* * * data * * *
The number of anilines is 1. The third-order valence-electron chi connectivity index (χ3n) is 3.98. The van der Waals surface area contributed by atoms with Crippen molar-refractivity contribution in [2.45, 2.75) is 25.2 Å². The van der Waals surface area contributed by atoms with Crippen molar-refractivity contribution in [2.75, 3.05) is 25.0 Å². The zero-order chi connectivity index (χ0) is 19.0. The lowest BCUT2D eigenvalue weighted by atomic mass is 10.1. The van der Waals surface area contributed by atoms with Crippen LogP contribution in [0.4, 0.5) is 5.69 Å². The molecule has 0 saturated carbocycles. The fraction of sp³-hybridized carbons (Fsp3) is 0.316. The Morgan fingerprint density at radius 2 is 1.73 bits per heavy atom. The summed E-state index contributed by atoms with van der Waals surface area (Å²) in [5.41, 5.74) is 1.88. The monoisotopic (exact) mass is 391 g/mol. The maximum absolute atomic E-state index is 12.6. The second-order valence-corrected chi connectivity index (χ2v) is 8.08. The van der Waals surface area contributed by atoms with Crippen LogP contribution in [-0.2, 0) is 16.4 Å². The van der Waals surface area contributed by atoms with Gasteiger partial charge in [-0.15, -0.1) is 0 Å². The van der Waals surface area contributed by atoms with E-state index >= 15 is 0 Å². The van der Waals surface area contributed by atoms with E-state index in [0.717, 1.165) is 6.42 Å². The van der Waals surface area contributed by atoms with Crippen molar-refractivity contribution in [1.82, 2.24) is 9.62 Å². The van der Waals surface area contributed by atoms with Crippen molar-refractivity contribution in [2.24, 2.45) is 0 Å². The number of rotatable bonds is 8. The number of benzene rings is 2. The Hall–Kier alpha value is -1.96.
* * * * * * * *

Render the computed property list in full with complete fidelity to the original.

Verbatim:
The number of anilines is 1. The third-order valence-electron chi connectivity index (χ3n) is 3.98. The van der Waals surface area contributed by atoms with Crippen molar-refractivity contribution in [2.45, 2.75) is 25.2 Å². The van der Waals surface area contributed by atoms with Crippen molar-refractivity contribution in [2.75, 3.05) is 25.0 Å². The zero-order chi connectivity index (χ0) is 19.0. The lowest BCUT2D eigenvalue weighted by atomic mass is 10.1. The van der Waals surface area contributed by atoms with Crippen LogP contribution in [0.4, 0.5) is 5.69 Å². The molecule has 0 saturated carbocycles. The fraction of sp³-hybridized carbons (Fsp3) is 0.316. The Morgan fingerprint density at radius 2 is 1.73 bits per heavy atom. The summed E-state index contributed by atoms with van der Waals surface area (Å²) in [5.41, 5.74) is 1.88. The monoisotopic (exact) mass is 391 g/mol. The maximum absolute atomic E-state index is 12.6. The second-order valence-corrected chi connectivity index (χ2v) is 8.08. The van der Waals surface area contributed by atoms with Crippen LogP contribution in [-0.2, 0) is 16.4 Å². The van der Waals surface area contributed by atoms with Gasteiger partial charge in [-0.15, -0.1) is 0 Å². The van der Waals surface area contributed by atoms with E-state index >= 15 is 0 Å². The van der Waals surface area contributed by atoms with E-state index in [0.717, 1.165) is 6.42 Å². The van der Waals surface area contributed by atoms with Crippen molar-refractivity contribution in [1.82, 2.24) is 9.62 Å². The van der Waals surface area contributed by atoms with Crippen molar-refractivity contribution in [2.24, 2.45) is 0 Å². The number of rotatable bonds is 8. The number of benzene rings is 2. The Hall–Kier alpha value is -1.96.